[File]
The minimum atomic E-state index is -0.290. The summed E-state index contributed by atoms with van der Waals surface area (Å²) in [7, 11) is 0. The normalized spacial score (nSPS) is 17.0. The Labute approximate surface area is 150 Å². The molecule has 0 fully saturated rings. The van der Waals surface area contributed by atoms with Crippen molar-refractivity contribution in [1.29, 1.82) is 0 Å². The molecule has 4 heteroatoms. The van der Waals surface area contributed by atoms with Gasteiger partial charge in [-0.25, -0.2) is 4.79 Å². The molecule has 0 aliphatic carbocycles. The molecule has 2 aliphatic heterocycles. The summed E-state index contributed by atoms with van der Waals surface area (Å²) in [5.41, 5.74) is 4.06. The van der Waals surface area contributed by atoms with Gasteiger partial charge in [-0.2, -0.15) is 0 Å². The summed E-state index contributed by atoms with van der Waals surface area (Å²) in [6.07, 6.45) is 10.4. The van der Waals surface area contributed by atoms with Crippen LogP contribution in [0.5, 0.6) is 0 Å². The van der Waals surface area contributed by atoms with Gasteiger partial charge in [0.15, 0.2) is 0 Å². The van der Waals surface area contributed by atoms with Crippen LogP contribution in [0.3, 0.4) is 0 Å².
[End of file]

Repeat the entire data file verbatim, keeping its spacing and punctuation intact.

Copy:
The minimum atomic E-state index is -0.290. The summed E-state index contributed by atoms with van der Waals surface area (Å²) in [7, 11) is 0. The normalized spacial score (nSPS) is 17.0. The Labute approximate surface area is 150 Å². The molecule has 0 fully saturated rings. The van der Waals surface area contributed by atoms with Crippen molar-refractivity contribution in [1.29, 1.82) is 0 Å². The molecule has 4 heteroatoms. The van der Waals surface area contributed by atoms with Gasteiger partial charge in [-0.25, -0.2) is 4.79 Å². The molecule has 0 aliphatic carbocycles. The molecule has 2 aliphatic heterocycles. The summed E-state index contributed by atoms with van der Waals surface area (Å²) in [5.41, 5.74) is 4.06. The van der Waals surface area contributed by atoms with Gasteiger partial charge in [-0.2, -0.15) is 0 Å². The summed E-state index contributed by atoms with van der Waals surface area (Å²) in [6.07, 6.45) is 10.4. The van der Waals surface area contributed by atoms with Crippen LogP contribution in [0.5, 0.6) is 0 Å². The van der Waals surface area contributed by atoms with Gasteiger partial charge in [0.15, 0.2) is 0 Å². The van der Waals surface area contributed by atoms with Crippen LogP contribution in [0.3, 0.4) is 0 Å².